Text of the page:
‘Cruel Tale of Bushido’, 1963 Golden Bear winner and part of Berlinale Classics, debunks the samurai mythos

Posted on February 27, 2020


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The 70th anniversary of the Berlin Film Festival coincides with the 70th anniversary of the Tokyo Film Distribution Company, now known as Toei. It is one of Japan’s Big Four film studios, the others being Shochiku, Kadokawa and Toho. (The latter is better known as the home of Godzilla.) One of Toei’s most famous films is part of the Berlinale Classics section: Tadashi Imai’s Cruel Tale of Bushido, which won the Golden Bear in 1963. (In case you want to look for it, the film goes by quite a few names in English, including Bushido, Samurai Saga and Bushido: The Cruel Code of the Samurai and Cruel Tales of Bushido.)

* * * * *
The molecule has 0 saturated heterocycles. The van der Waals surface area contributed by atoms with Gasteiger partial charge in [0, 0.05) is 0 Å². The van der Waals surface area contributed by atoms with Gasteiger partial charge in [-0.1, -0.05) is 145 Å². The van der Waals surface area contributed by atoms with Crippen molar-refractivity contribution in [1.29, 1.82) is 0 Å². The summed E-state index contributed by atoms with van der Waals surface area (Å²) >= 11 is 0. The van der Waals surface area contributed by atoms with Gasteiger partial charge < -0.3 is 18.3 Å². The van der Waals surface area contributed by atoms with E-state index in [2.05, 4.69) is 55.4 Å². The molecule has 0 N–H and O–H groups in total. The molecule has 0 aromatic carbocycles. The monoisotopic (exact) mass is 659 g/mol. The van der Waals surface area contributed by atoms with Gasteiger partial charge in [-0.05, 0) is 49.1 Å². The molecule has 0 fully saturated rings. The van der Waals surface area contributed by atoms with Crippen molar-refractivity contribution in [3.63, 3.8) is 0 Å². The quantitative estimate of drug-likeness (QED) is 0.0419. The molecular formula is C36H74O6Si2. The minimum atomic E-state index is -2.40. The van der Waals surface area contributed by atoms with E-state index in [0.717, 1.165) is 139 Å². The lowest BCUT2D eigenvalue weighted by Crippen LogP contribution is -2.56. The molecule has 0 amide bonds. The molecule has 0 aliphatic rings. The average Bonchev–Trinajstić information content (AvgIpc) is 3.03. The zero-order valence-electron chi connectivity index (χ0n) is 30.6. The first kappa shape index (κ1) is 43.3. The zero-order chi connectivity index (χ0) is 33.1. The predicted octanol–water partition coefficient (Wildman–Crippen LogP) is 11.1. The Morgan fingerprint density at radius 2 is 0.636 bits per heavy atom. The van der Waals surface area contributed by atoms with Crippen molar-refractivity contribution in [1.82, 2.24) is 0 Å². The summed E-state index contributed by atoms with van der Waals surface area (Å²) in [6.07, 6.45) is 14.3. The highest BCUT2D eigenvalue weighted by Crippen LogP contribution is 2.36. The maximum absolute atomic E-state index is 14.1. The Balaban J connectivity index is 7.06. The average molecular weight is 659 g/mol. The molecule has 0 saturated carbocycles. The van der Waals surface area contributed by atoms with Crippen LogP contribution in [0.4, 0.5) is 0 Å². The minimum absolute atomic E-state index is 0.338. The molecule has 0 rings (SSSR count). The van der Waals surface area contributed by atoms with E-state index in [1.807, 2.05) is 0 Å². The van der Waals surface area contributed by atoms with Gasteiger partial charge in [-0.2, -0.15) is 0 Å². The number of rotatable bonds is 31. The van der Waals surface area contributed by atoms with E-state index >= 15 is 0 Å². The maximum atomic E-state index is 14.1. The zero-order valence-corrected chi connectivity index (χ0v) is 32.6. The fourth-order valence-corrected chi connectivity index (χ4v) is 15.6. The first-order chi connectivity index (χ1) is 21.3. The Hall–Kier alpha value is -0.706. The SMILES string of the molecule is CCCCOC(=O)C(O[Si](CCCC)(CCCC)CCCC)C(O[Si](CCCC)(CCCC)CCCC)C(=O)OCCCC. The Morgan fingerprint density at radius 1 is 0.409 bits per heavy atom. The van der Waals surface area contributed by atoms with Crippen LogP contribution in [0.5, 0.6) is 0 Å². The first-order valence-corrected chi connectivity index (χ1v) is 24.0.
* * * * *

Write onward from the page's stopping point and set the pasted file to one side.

Most of us know of the samurai — or at least, were introduced to this mythical way of life — through Akira Kurosawa’s cinema. The very term “bushido” (“the way of warriors”) sounds so mythic. The Encyclopaedia Britannica defines it as a comprehensive system that stressed obligation or duty. Its one unchanging ideal was martial spirit, including athletic and military skills as well as fearlessness toward the enemy in battle. Frugal living, kindness, honesty, and personal honour were also highly regarded, as was filial piety. However, the supreme obligation of the samurai was to his lord, even if this might cause suffering to his family.

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